Focusing on Open Access and Continuing to Foster Digital Scholarship @ Stony Brook University Libraries
This member update provided by Shafeek Fazal, Associate Director for Library Technology, Discovery and Digital Services at the University Libraries, Stony Brook University, State University of New York.
One of the new directions for Stony Brook University (SBU) Libraries is to venture deeper into the digital library arena. Clearly there is a shift in scholarly communication toward open access and SBU Library is becoming an active player. Already a member of ArXiv and the Coalition for Networked Information, and in the process of finalizing membership with HathiTrust, we are now delighted to be affiliated with the Digital Library Federation. We look forward to conversations and sharing ideas with other members of this rich community of libraries that are advancing digital scholarship.
Stony Brook University, founded in 1957, is one of the State University of New York’s four University Centers. Its main campus is located on the north shore of Long Island with satellite locations in the Long Island vicinity and in Manhattan. Enrollment exceeds 24,000 students. SBU Libraries is the largest academic library on Long Island, serving the university, local community, and as a resource state-wide and nationally. Its collection exceeds 2 million volumes and includes an array of digital, print, and audio visual resources, and world-renowned special collections. SBU libraries, with six distinct physical libraries, is a member of the Association of Research Libraries and Association of Academic Health Sciences Libraries.
With Open Education Week just over and looking forward to Open Access Week later this year, SBU Library is gearing up its activities in the open access arena. The future of scholarly communication lies in promoting and practicing open access initiatives, and SBU Library is preparing to take on this role. Promoting the concept of open access has already begun and the library dean is at the helm of the ship. Our first priority is to develop an open access policy that is widely accepted across the university, and the wheels are already in motion with hosting various awareness meetings and garnering support from upper administration and faculty senate groups. Meanwhile, we are building our Center for Scholarly Communication where the core of activities will initiate. With state of the art equipment and inviting furniture, the center will host many workshops and events to bring about awareness and educate faculty in the area of digital scholarship. A Scholarly Communication Librarian is already on board and is actively promoting and developing the center and its activities.
Data curation is a priority at research-intensive universities, like Stony Brook University, and libraries need to be among the stakeholders. SBU Library is getting very involved in the conversations and actions on university-wide research data management. Meetings and discussions have been ongoing with the Office of Research, our health sciences librarians are much more embedded with the VIVO project for research discovery, and another project is underway to archive a large data set in astronomy and design an intuitive interface to access and analyze such data. Recognizing the need for a robust institutional repository (IR), work is underway to brand Stony Brook’s IR and implement the technology for a stable platform that consolidates digital content across multiple platforms on DSpace and ContentDM. Beyond technology, we know that there are intangible aspects to establishing an effective IR, so a team of librarians are working on outreach efforts, developing policies, and acquiring and encouraging digital collection development.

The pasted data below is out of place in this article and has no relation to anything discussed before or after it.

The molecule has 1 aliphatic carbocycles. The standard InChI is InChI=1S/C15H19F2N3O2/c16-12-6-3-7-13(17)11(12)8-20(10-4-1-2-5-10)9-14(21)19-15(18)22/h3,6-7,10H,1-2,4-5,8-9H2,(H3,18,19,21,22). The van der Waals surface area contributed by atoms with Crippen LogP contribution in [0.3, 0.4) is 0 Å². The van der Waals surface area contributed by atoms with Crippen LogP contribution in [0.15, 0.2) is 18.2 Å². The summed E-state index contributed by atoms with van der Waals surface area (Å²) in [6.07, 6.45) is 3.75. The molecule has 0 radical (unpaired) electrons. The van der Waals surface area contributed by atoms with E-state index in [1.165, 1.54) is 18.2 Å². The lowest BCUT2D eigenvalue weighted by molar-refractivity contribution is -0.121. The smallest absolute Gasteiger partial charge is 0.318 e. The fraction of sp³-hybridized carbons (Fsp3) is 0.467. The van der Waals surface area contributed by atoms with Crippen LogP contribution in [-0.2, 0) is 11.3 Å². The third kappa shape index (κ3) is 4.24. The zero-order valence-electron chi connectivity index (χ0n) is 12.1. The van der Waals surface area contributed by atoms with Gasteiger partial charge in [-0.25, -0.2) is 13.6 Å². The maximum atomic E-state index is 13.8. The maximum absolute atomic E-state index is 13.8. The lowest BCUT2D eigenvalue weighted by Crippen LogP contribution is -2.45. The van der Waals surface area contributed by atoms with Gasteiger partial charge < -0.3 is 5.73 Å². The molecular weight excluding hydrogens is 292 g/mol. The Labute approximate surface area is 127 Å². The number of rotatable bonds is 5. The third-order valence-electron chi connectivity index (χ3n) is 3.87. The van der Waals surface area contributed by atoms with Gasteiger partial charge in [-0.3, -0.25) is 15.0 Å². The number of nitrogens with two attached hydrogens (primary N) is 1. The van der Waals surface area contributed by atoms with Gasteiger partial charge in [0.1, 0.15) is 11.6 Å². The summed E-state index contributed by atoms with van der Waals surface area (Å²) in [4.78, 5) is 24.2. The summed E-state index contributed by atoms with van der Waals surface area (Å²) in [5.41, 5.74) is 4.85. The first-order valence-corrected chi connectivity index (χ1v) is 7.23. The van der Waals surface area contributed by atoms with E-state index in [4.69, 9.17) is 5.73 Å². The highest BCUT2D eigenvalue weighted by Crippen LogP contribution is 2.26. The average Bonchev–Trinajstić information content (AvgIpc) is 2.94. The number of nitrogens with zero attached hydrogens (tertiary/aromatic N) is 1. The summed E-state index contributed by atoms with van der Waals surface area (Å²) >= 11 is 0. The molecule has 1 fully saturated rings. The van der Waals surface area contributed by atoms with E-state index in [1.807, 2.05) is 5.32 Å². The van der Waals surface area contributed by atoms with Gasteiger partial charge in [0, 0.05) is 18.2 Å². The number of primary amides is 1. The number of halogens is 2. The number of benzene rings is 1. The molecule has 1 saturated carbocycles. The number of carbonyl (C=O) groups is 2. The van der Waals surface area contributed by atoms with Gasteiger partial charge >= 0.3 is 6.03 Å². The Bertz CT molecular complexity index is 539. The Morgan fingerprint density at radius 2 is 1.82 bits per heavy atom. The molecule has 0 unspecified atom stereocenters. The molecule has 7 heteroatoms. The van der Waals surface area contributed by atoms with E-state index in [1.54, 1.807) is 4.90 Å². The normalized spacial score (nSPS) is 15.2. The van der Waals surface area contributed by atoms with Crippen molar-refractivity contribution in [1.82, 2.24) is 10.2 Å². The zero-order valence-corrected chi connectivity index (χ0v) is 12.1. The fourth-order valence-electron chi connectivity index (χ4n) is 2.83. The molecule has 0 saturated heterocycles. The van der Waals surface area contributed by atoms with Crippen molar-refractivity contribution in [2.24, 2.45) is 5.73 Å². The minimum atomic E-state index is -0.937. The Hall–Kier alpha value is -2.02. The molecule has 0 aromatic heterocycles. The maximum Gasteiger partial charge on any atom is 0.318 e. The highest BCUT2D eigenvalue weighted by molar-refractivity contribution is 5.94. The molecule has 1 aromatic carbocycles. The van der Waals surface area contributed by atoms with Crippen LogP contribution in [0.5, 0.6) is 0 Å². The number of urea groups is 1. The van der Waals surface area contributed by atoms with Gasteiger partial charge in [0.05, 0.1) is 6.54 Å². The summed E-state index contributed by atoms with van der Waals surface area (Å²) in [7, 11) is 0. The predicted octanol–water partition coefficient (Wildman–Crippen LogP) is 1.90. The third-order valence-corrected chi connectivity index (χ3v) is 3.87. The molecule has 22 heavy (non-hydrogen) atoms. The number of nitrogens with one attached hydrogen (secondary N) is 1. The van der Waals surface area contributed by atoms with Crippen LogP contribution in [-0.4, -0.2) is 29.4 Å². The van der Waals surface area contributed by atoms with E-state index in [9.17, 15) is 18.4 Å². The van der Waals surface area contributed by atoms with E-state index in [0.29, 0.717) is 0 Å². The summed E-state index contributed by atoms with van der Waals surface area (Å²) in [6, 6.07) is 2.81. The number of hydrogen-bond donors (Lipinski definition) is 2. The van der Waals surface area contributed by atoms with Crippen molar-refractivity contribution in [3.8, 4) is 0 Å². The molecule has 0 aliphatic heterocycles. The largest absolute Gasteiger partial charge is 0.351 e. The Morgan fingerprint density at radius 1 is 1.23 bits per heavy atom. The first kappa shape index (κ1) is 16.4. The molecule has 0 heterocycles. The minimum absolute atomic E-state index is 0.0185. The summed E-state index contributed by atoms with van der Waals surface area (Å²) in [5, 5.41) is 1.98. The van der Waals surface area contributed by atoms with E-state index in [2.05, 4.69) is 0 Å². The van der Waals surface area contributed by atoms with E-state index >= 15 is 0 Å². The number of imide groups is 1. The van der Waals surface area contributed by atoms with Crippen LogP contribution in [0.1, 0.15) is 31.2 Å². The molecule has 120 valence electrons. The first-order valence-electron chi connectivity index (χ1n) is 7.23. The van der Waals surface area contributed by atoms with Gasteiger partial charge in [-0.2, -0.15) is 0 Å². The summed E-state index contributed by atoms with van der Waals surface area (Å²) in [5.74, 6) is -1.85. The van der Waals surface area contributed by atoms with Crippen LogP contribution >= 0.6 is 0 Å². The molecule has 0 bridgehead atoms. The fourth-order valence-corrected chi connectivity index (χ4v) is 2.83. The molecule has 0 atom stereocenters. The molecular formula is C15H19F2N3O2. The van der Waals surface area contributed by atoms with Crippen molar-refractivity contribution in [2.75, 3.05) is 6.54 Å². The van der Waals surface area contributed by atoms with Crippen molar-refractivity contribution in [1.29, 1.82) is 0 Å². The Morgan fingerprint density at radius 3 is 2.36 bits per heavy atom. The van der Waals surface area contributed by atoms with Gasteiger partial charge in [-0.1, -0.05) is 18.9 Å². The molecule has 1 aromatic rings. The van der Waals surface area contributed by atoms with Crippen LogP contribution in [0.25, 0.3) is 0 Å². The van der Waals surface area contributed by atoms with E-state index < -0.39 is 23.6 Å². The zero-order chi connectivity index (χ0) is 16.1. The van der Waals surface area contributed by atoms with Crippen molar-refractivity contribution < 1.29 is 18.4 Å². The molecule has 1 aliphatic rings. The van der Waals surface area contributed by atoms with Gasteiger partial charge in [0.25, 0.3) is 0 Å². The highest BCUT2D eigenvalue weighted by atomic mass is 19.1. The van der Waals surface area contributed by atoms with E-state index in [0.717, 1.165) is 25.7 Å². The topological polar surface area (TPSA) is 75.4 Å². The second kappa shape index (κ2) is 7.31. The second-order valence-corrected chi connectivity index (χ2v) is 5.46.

Digitization activities have been a constant at SBU Library, but on a project by project basis. Our current repository consists of an array of digital collections hosted locally on DSpace and ContentDM platforms. The core collection focuses on the institution’s documents, including yearbooks, student newspapers, university journals, theses and dissertations, and administrative and governance documents. A highlighted digital collection is the Archive of Mesopotamian Archaeological Reports, comprising digitized archaeological site reports on excavations in Iraq and the immediate surrounding areas in Turkey, Syria, Iran, and the Gulf. Given our location, another collection priority is Long Island history. Our digital Long Island Collection is highlighted by letters and documents from prominent figures such as George Washington, Nathaniel Woodhull, and George Clinton; a postcard collection dating back to the 19th century; a government documents collection for Long Island regional research; and the Long Island Historical Journal publication. In the academic arena, SBU Libraries have taken on digital projects for the School of Journalism and in the digital humanities. Additionally, SBU Library has launched a digital exhibits initiative where special collections and physical exhibits will be highlighted in the digital environment to reach a wider audience, spawning more intellectual creativity. The new digital exhibits implementation, based on Omeka web publishing platform, will soon launch its first exhibit on “Dental Instruments – Past and Present” showcasing 19th and early 20th century instruments used in dentistry.
We are thrilled to be in the 2014-15 class of DLF’s new members and look forward to working with our peers to collectively build and promote digital scholarship to everyone. The upcoming DLF Forum will be a great venue to meet, greet, and collaborate with our colleagues.